Many species of wood has the great advantage of having a distinct chronology, making them useful for some applications that need temporal information. For example, the maximum density of each year ring is the proxy that shows the best correlation to summer temperature. It offers higher correlation than the traditional year ring width measurements, but also better temperature correlation than isotope analysis etc. It has been shown that good climate reconstructions can be done also on wood grown away from the timber line (Helama et. al. See Articles for full reference).
In forestry, aspects of wood studies include understanding and prediction of wood formation and wood properties and how they are affected by silviculture measures, genetic breeding programs and long term changes in growth conditions such as climate change. Here, the Multiscanner offers possibilities to do analyses on intra-annual ring level and relate them to detailed weather and growth conditions like water and nutrients, incidence of snow and wind damage as well as damages from insects, pathogenic fungi etc. XRF analysis of wood with the Multiscanner allows for determination of a range of elements, including Mg, Al, Si, P, S, Cl, K, Ca, Ti, V, Fe, Ni, Cu, Zn, As, Rb, and Sr. Sometimes, other elements including Ba, V, Ni, Pb and elements from industrial pollution can be detected. The excellent precision and repeatability of each analysis makes data trustworthy and useful.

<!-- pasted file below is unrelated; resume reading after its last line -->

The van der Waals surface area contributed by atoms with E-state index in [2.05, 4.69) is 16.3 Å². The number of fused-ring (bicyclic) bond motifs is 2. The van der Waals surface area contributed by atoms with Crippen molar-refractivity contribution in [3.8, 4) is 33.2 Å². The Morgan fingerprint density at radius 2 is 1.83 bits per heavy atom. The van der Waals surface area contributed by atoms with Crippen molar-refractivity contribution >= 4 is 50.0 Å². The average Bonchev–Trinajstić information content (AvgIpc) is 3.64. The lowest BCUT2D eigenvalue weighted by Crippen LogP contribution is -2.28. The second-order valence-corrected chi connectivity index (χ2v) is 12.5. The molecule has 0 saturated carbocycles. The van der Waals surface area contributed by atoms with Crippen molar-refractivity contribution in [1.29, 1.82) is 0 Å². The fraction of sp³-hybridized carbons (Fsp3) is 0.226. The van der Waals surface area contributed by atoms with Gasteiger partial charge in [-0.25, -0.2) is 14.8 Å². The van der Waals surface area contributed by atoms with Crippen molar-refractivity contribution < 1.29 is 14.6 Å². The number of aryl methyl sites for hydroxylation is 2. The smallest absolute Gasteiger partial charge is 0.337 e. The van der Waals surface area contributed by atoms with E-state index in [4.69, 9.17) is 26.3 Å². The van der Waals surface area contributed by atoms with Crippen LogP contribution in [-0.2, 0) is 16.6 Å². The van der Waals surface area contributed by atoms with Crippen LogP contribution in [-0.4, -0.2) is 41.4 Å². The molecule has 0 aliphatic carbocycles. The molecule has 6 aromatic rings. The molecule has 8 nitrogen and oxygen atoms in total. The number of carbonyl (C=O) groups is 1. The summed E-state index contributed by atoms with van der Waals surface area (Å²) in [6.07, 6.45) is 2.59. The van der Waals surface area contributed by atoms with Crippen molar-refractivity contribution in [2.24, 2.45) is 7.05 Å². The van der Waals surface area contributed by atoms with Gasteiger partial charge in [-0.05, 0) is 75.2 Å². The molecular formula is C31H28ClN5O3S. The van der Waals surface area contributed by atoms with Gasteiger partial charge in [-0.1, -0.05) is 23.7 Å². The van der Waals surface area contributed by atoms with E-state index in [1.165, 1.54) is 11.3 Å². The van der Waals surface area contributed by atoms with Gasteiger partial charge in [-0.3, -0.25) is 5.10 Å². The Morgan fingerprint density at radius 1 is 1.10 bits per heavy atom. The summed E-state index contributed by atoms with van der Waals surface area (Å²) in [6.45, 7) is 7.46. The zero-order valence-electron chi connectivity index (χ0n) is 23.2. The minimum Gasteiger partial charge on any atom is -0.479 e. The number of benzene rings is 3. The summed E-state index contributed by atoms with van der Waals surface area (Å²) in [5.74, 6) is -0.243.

In this photo, a pine lath placed in the Multiscanner sample holder is shown in colour on a black background. Overlaid on that is the density image in greyscale, with the Ca profile of that sample overlaid in blue. The images and data were collected with the Multiscanner. The scan spotsize and stepsize was 50 micrometers.
In environmental monitoring and environmental forensics, XRF analysis is a tool that offers a very attractive combination of sensitivity, high lateral analytical resolution and reproducibility. The non-destructive aspect just adds to it. XRF applications of wood also involve determination of year ring width in wood species with obscure year rings, like many tropical trees. Here, Ca has been shown to be a good marker that distintly shows year ring boundries and separate true and false year rings. The elements that can be detected with XRF in wood seem to be fixed in their position, so that the time for uptake can be determined long after.
A methodological guide has been published by an international scientific research program “Pollution Investigation By Trees, PIT (2015)”, and describes applications within the field of elemental analysis of wood with the purpose of investigations of pollution in detail. This guide can be downloaded in the Download area.
Articles on wood applications can be found under Articles in the main menu.